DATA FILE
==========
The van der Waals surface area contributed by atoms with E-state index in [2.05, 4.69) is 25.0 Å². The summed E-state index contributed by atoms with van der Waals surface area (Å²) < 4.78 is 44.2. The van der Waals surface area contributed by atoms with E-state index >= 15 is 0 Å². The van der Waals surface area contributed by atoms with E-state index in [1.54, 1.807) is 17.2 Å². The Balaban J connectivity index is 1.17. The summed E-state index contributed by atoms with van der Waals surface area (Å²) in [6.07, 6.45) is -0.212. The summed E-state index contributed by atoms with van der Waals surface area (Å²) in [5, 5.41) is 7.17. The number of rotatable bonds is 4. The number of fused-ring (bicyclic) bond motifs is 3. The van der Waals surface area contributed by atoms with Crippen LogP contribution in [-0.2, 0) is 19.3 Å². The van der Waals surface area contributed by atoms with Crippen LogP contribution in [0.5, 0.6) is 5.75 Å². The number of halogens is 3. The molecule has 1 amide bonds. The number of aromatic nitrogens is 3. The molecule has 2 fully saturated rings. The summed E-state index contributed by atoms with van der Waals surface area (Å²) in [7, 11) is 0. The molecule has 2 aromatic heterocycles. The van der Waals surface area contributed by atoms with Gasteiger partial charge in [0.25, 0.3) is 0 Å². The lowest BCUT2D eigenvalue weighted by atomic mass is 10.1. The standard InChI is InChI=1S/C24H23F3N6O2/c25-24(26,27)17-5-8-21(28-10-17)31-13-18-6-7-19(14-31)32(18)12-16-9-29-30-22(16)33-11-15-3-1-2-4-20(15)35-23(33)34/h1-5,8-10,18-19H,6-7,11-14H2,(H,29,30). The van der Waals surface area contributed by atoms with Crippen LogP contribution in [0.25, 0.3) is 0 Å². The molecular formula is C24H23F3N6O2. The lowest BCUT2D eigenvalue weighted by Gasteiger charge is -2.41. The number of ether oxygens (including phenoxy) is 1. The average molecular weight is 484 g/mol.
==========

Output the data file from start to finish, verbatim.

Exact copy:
The van der Waals surface area contributed by atoms with E-state index in [2.05, 4.69) is 25.0 Å². The summed E-state index contributed by atoms with van der Waals surface area (Å²) < 4.78 is 44.2. The van der Waals surface area contributed by atoms with E-state index >= 15 is 0 Å². The van der Waals surface area contributed by atoms with E-state index in [1.54, 1.807) is 17.2 Å². The Balaban J connectivity index is 1.17. The summed E-state index contributed by atoms with van der Waals surface area (Å²) in [6.07, 6.45) is -0.212. The summed E-state index contributed by atoms with van der Waals surface area (Å²) in [5, 5.41) is 7.17. The number of rotatable bonds is 4. The number of fused-ring (bicyclic) bond motifs is 3. The van der Waals surface area contributed by atoms with Crippen LogP contribution in [-0.2, 0) is 19.3 Å². The van der Waals surface area contributed by atoms with Crippen LogP contribution in [0.5, 0.6) is 5.75 Å². The number of halogens is 3. The molecule has 1 amide bonds. The number of aromatic nitrogens is 3. The molecule has 2 fully saturated rings. The summed E-state index contributed by atoms with van der Waals surface area (Å²) in [7, 11) is 0. The molecule has 2 aromatic heterocycles. The van der Waals surface area contributed by atoms with Gasteiger partial charge in [0.25, 0.3) is 0 Å². The lowest BCUT2D eigenvalue weighted by atomic mass is 10.1. The standard InChI is InChI=1S/C24H23F3N6O2/c25-24(26,27)17-5-8-21(28-10-17)31-13-18-6-7-19(14-31)32(18)12-16-9-29-30-22(16)33-11-15-3-1-2-4-20(15)35-23(33)34/h1-5,8-10,18-19H,6-7,11-14H2,(H,29,30). The van der Waals surface area contributed by atoms with Crippen LogP contribution in [0.25, 0.3) is 0 Å². The molecular formula is C24H23F3N6O2. The lowest BCUT2D eigenvalue weighted by Gasteiger charge is -2.41. The number of ether oxygens (including phenoxy) is 1. The average molecular weight is 484 g/mol.